Once the water and Sodium Hydroxide were mixed, we put it aside to cool down (since the exothermic reaction was 187 degrees). Our next step was to make sure the oil mixture was ready (boiled down olive oil, palm oil, and coconut oil). Since the oil was ready, we slowly added the lye to it, and the mixture slowly thickened. The video below demonstrates the complete mixture of the lye (acid) and the pot of oil (base). We poured the mixture into a pitcher to make our first soap by adding lavender essential oil and some "dark lavender mist" dye for color. Then the mixture was poured into a container, where the bar of soap will harden into its shape.


Permission granted by Karen Clough. Video taken by Ashley Tourville.
















Permission granted by Karen Clough. Video taken by Cynthia Siemens.




For the other soap, we used the same process except we added "royal blue" dye for the color and rosemary and calendula essential oil into another pitcher. The video on the right shows us adding some dried calendula petals to the lye oil mixture and pouring it on top of what was already in the container:


Permission granted by Karen Clough, video taken by Cynthia Siemens and Ashley Tourville (both videos).


We covered the boxes up to trap as much heat as possible since the reaction was still taking place. Within the first twenty four hours, the sodium hydroxide is used up and the color begins to settle. It takes a few days for the soap to dry out.

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Permission granted by Karen Clough, photo taken by Cynthia Siemens




The pictures below show the final products (the rosemary-calendula soap is on the left and the lavender soap is on the right).
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Photos taken by Cynthia Siemens.
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In summary, the rosemary-calendula soap is made up of the following ingredients: water, palm oil, coconut oil, olive oil, rosemary essential oil, calendula essential oil, dried calendula petals, and royal blue dye. We did not include Sodium Hydroxide as an ingredient because it was completely used up in the reaction.

Let's take a look at the ingredients the Dove Pink/Rosa Beauty Bar contains:
Sodium Lauroyl Isethionate, Stearic Acid, Sodium Tallowate, Sodium Palmitate, Lauric Acid, Sodium Isethionate, Water Agua, Sodium Stearate, Cocamidopropyl Betaine, Fragrance Fragrancia, Sodium Chloride, Tetrasodium EDTA, Tetrasodium Etidronate, Red 17 CI 26100, Titanium Dioxide CI 77891.

None of these ingredients are natural (unless you want to count water as one)! We can safely say that it probably doesn't contain glycerin since Dove adds moisturizing cream to their soaps. Glycerin acts as a natural moisturizer for the skin (adding any more moisturizer to soap isn't necessary ), and the reaction of our natural soaps automatically creates glycerin. Soap companies, a lot of times, extract some (sometimes all) of the glycerin from their soaps to sell to other organizations for profit.

The (antibacterial) lavender soap contains water, palm oil, coconut oil, lavender essential oil, and dark lavender dye.
Let's compare our soap to Dial Complete Antibacterial Foaming Handwash. The packaging says the following:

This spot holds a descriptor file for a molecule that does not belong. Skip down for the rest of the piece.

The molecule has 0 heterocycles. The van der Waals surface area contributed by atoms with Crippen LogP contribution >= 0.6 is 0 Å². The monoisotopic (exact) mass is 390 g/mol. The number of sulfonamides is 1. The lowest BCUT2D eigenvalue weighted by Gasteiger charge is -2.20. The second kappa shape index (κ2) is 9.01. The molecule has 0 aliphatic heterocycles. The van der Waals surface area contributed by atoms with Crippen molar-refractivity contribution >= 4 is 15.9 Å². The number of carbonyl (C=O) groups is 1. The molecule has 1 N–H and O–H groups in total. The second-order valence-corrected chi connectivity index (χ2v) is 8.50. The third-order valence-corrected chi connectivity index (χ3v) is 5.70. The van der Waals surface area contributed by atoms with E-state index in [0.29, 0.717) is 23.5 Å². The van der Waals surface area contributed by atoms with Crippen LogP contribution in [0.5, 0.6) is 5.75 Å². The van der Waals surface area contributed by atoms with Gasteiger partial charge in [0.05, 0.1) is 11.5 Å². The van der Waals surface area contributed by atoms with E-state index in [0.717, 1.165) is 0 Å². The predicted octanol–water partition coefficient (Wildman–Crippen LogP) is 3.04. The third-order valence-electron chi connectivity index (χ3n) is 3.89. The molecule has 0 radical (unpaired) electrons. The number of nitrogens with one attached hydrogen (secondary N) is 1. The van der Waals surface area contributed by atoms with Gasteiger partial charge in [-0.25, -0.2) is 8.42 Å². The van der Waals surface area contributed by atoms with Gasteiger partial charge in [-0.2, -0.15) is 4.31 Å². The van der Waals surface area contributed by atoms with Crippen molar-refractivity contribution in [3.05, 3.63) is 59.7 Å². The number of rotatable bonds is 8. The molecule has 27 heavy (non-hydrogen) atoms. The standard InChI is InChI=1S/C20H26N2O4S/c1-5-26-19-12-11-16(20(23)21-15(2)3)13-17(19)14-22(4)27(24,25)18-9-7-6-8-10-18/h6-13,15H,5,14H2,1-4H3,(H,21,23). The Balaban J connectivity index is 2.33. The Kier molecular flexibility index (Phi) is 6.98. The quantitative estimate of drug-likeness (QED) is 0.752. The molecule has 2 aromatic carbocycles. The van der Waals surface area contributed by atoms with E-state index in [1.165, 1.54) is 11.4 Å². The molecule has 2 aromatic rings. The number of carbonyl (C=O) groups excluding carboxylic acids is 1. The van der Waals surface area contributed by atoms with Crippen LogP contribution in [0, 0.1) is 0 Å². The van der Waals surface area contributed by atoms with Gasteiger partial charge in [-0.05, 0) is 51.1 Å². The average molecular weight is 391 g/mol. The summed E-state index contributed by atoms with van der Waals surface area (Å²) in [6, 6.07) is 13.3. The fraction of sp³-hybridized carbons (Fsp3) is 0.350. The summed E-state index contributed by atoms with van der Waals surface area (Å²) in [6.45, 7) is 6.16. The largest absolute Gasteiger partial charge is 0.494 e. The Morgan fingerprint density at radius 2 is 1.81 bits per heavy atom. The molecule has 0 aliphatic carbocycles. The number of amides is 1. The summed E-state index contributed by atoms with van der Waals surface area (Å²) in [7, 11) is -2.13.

Active Ingredients: Triclosan 0.60%, Other Ingredients: Water Aqua, Sodium Xylenesulfonate, Dipropylene Glycol, Ammonium Lauryl Sulfate, Cocamidopropyl Betaine, Fragrance Parfum, Disodium Phosphate, Citric Acid, Red 4 CI 14700, Yellow 5 CI 19140.

It turns out that the active ingredient, Triclosan, is the antibacterial chemical ingredient. According to an article written by Andrew Martin, a journalist from the New York Times, the studies of triclosan shows that it may cause antibiotic resistance and even alter hormone regulation in the body (these results came from lab animal testing). Some members of Congress feel that it is necessary to have triclosan banned from products such as hand soap. On top of that, the F.D.A. has confirmed that regular soap is just as effective as washing hands with triclosan. So, why use such a chemical when lavender is a natural antibacterial and anti-fungal essential oil?

Quite frankly, natural soaps contain such simple, easy ingredients compared to unnatural soaps!

After completing this project, we found that we have followed two of green chemistry's basic principles: (1) we're designing safer chemicals by using ingredients that minimize toxicity to people's health and the environment, and (2) we're completely avoiding the use of any potentially harmful chemicals.

Before we began this project, we had no idea just how important natural soaps were for our skin and how different each essential oil can be. We'd like to give a special thanks to Karen Clough for everything she's done. We could not have done this project without her help.




Works Cited


Clough, Karen. Personal Interview. 15 Nov. 2011.


EWG's Skin Deep Cosmetics Database. Environmental Working Group. n.d. Web. 16 Nov. 2011.


Martin, Andrew. "Antibacterial Chemical Raises Safety Issues." Destination Green. 19 Aug. 2011. Web. n. pag. 16 Nov. 2011.


Rocky Corner Soap Works. EzBuilder. n.d. Web. 07 Nov. 2011.


Suzi. "Dawn Dish Detergent- Great For Dishes, Hands, and Ducks!" Epinions. Shopping.com, Inc., 23 Jan. 2003. Web. 16 Nov. 2011.